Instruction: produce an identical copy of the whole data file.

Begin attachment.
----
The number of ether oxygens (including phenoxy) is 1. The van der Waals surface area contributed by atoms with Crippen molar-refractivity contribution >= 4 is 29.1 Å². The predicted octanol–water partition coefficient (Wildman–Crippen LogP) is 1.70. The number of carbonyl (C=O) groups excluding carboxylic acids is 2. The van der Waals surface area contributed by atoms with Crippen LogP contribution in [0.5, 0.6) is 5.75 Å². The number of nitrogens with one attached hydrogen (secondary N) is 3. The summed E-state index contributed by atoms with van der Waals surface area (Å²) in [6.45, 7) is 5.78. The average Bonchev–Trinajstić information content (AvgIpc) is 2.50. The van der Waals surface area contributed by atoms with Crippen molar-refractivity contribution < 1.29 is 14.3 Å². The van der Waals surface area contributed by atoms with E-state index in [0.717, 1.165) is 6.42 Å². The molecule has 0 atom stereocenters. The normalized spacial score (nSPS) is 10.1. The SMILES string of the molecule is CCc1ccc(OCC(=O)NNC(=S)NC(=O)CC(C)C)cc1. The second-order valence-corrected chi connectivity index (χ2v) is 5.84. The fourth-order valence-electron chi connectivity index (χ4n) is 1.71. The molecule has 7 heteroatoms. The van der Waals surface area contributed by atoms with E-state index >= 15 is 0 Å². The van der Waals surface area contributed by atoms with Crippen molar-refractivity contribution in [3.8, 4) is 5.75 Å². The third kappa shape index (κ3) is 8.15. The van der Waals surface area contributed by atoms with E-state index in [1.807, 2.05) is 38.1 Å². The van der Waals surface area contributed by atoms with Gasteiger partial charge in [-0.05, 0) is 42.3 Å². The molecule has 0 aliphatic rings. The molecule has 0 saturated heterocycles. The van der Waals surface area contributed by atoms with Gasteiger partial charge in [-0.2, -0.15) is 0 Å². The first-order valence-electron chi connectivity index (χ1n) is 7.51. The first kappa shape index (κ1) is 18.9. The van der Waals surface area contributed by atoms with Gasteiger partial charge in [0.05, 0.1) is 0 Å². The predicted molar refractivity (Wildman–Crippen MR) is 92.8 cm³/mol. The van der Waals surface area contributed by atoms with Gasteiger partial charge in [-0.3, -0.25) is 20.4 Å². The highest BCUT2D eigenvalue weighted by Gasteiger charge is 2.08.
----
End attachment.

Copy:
The number of ether oxygens (including phenoxy) is 1. The van der Waals surface area contributed by atoms with Crippen molar-refractivity contribution >= 4 is 29.1 Å². The predicted octanol–water partition coefficient (Wildman–Crippen LogP) is 1.70. The number of carbonyl (C=O) groups excluding carboxylic acids is 2. The van der Waals surface area contributed by atoms with Crippen LogP contribution in [0.5, 0.6) is 5.75 Å². The number of nitrogens with one attached hydrogen (secondary N) is 3. The summed E-state index contributed by atoms with van der Waals surface area (Å²) in [6.45, 7) is 5.78. The average Bonchev–Trinajstić information content (AvgIpc) is 2.50. The van der Waals surface area contributed by atoms with Crippen molar-refractivity contribution < 1.29 is 14.3 Å². The van der Waals surface area contributed by atoms with E-state index in [0.717, 1.165) is 6.42 Å². The molecule has 0 atom stereocenters. The normalized spacial score (nSPS) is 10.1. The SMILES string of the molecule is CCc1ccc(OCC(=O)NNC(=S)NC(=O)CC(C)C)cc1. The second-order valence-corrected chi connectivity index (χ2v) is 5.84. The fourth-order valence-electron chi connectivity index (χ4n) is 1.71. The molecule has 7 heteroatoms. The van der Waals surface area contributed by atoms with E-state index >= 15 is 0 Å². The van der Waals surface area contributed by atoms with Crippen molar-refractivity contribution in [3.8, 4) is 5.75 Å². The third kappa shape index (κ3) is 8.15. The van der Waals surface area contributed by atoms with E-state index in [1.807, 2.05) is 38.1 Å². The van der Waals surface area contributed by atoms with Gasteiger partial charge in [-0.05, 0) is 42.3 Å². The molecule has 0 aliphatic rings. The molecule has 0 saturated heterocycles. The van der Waals surface area contributed by atoms with Gasteiger partial charge in [-0.2, -0.15) is 0 Å². The first-order valence-electron chi connectivity index (χ1n) is 7.51. The first kappa shape index (κ1) is 18.9. The van der Waals surface area contributed by atoms with Gasteiger partial charge in [0.05, 0.1) is 0 Å². The predicted molar refractivity (Wildman–Crippen MR) is 92.8 cm³/mol. The van der Waals surface area contributed by atoms with Gasteiger partial charge in [-0.3, -0.25) is 20.4 Å². The highest BCUT2D eigenvalue weighted by Gasteiger charge is 2.08.